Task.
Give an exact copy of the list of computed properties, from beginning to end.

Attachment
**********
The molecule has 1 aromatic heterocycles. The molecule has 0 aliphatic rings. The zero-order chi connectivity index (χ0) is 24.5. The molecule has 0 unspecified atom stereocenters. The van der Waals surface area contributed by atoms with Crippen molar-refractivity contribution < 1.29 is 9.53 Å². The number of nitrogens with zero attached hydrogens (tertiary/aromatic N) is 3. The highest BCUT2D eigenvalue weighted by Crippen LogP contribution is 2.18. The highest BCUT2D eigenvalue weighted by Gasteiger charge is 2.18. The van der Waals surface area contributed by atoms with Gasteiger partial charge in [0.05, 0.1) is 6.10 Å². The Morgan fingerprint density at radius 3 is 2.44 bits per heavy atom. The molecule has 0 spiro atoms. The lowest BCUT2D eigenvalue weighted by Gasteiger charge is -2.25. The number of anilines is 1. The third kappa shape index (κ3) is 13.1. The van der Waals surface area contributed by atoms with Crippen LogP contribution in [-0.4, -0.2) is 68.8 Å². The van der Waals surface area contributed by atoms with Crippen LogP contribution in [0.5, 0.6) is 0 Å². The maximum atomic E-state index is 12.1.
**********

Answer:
The molecule has 1 aromatic heterocycles. The molecule has 0 aliphatic rings. The zero-order chi connectivity index (χ0) is 24.5. The molecule has 0 unspecified atom stereocenters. The van der Waals surface area contributed by atoms with Crippen molar-refractivity contribution < 1.29 is 9.53 Å². The number of nitrogens with zero attached hydrogens (tertiary/aromatic N) is 3. The highest BCUT2D eigenvalue weighted by Crippen LogP contribution is 2.18. The highest BCUT2D eigenvalue weighted by Gasteiger charge is 2.18. The van der Waals surface area contributed by atoms with Gasteiger partial charge in [0.05, 0.1) is 6.10 Å². The Morgan fingerprint density at radius 3 is 2.44 bits per heavy atom. The molecule has 0 spiro atoms. The lowest BCUT2D eigenvalue weighted by Gasteiger charge is -2.25. The number of anilines is 1. The third kappa shape index (κ3) is 13.1. The van der Waals surface area contributed by atoms with Crippen LogP contribution in [-0.4, -0.2) is 68.8 Å². The van der Waals surface area contributed by atoms with Crippen LogP contribution in [0.5, 0.6) is 0 Å². The maximum atomic E-state index is 12.1.